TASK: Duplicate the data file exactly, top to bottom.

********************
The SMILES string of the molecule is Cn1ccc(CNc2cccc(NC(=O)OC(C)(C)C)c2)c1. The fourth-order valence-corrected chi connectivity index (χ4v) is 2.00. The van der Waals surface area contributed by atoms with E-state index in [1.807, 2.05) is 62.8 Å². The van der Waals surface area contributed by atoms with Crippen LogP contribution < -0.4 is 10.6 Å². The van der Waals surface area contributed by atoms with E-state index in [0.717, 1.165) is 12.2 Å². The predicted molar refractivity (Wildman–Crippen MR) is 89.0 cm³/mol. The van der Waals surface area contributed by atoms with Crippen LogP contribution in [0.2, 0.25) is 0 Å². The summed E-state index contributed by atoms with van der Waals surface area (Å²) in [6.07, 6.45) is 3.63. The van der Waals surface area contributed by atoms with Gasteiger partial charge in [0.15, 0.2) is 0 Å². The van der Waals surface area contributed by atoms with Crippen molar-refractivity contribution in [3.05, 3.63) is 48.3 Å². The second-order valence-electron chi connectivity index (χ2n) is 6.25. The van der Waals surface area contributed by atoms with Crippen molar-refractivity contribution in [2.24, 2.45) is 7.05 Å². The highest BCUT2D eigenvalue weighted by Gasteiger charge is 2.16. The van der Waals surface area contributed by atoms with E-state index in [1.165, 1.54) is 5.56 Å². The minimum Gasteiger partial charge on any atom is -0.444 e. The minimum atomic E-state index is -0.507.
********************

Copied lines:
The SMILES string of the molecule is Cn1ccc(CNc2cccc(NC(=O)OC(C)(C)C)c2)c1. The fourth-order valence-corrected chi connectivity index (χ4v) is 2.00. The van der Waals surface area contributed by atoms with E-state index in [1.807, 2.05) is 62.8 Å². The van der Waals surface area contributed by atoms with Crippen LogP contribution < -0.4 is 10.6 Å². The van der Waals surface area contributed by atoms with E-state index in [0.717, 1.165) is 12.2 Å². The predicted molar refractivity (Wildman–Crippen MR) is 89.0 cm³/mol. The van der Waals surface area contributed by atoms with Crippen LogP contribution in [0.2, 0.25) is 0 Å². The summed E-state index contributed by atoms with van der Waals surface area (Å²) in [6.07, 6.45) is 3.63. The van der Waals surface area contributed by atoms with Gasteiger partial charge in [0.15, 0.2) is 0 Å². The van der Waals surface area contributed by atoms with Crippen molar-refractivity contribution in [3.05, 3.63) is 48.3 Å². The second-order valence-electron chi connectivity index (χ2n) is 6.25. The van der Waals surface area contributed by atoms with Crippen molar-refractivity contribution in [2.24, 2.45) is 7.05 Å². The highest BCUT2D eigenvalue weighted by Gasteiger charge is 2.16. The van der Waals surface area contributed by atoms with E-state index in [1.165, 1.54) is 5.56 Å². The minimum Gasteiger partial charge on any atom is -0.444 e. The minimum atomic E-state index is -0.507.